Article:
View Full Version : Long distance Parallax servo cables. ( Long distance cable and Basic Stamp )
02-01-2010, 11:56 PM
I need to move two Parallax servos ( one servo is closer than the other one).
The first servo distance is about 35 feet and the distance
for the second servo is more than 100 feet.
I know that energy cables ( +6 and Vss) must be thick ,
but my problem is about the PIN cable , because
the Pin cable brings little signals and this cable could bring
some interference or noise.
How can avoid these problems?
02-02-2010, 01:11 AM
35 feet is marginal, but probably doable by using a separate twisted pair for the signal wire (and ground). You will have problems with noise from the motor conducted back along the power ground. You may be able to help that with filtering at the servo end (using a large capacitor across the power leads - maybe 1000uF to 3300uF).
100 feet will be problematic. An easy solution would be to use a MAX232 at each end or RS485 drivers. With the MAX232, you'll get the benefit of higher voltages over the 100 feet, filtering of noise, and control of signal slopes (rate of change). You'll get the same with RS485 along with differential signalling (probably not needed over just 100 feet unless it's an electrically noisy environment).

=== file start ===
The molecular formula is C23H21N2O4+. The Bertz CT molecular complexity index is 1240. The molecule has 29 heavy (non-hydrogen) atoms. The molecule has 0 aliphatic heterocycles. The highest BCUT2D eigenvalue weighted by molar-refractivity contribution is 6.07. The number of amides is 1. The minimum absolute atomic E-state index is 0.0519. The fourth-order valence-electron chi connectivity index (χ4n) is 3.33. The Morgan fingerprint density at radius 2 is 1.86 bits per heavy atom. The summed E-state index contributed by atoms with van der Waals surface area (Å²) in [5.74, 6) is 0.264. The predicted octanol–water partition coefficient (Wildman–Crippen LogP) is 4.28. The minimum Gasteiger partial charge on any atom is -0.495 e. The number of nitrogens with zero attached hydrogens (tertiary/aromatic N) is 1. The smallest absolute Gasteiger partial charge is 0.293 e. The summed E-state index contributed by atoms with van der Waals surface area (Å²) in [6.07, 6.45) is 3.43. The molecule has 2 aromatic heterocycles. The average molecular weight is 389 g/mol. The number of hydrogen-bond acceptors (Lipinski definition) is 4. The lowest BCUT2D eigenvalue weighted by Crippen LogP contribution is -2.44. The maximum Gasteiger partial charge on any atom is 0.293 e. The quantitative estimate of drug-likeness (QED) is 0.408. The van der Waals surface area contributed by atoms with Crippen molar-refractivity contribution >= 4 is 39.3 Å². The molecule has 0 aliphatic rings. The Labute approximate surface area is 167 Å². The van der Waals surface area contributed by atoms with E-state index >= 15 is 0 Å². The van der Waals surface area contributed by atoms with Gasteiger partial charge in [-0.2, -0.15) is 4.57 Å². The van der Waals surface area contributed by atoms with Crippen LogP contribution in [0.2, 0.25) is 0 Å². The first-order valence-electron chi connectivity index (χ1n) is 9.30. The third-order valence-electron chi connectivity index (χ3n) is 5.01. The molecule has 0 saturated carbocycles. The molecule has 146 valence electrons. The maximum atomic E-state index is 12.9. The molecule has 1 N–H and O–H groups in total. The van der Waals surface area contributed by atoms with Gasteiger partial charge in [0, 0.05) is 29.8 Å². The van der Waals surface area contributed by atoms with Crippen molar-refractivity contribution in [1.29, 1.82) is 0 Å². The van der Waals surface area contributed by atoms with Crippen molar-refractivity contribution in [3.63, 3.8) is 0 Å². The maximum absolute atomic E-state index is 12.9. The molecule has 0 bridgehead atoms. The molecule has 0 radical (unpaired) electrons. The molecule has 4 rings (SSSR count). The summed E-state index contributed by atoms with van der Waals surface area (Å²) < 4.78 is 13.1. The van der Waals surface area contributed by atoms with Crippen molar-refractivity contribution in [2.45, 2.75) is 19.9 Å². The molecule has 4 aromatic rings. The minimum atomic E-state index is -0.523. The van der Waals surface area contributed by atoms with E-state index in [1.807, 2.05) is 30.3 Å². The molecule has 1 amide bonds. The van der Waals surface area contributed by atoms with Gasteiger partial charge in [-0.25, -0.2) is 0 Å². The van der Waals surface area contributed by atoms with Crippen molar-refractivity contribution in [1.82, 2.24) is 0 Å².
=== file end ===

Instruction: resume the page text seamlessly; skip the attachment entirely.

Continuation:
02-02-2010, 01:30 AM
Mind you, if you use the MAX232 or RS485 driver approach, you'll have to have a power voltage wire down the cable to power the remote driver chips. Having that 1000uF to 3300 uF capacitor at the remote end will be very necessary.
02-02-2010, 11:48 PM
Hi, Mike and Allan
I was thinking to use an standard 2N2222 transistor in order
to amplier the signal.
Is the MAX232 a better solution instead the 2N2222 transistor ?
It is important for me to work with long distance cables 100 feet or more
for this reason your opinion is very usefull .
02-03-2010, 01:13 AM
"Amplify" the signal to what?
The BS2 already can put out a zero to +5 volt signal with 20 mA of current behind it. It's the recieving side that has a difficulty with signal loss and noise addition. The nice thing about the MAX232 is that it uses +- 9 volt signalling levels -- it has an on-chip "charge-pump" to generate those voltages. AND it uses the RS-232 standard, which was designed for these kinds of applications.
So yes, a couple of MAX-232 chips would be an excellent, reliable solution to this problem. Where a 2N2222 could be error-prone.
02-04-2010, 12:10 AM
My problem is that I need a lot of knowledge of electronics
but tips from you and Mike are usefull .
Any way , do you know where can I find an schematic or explanation about how to add
the MAX232 ?
02-04-2010, 12:16 AM
here is a link that may help you to make the converters for each end of your run...
it uses the max232 chips from maxim.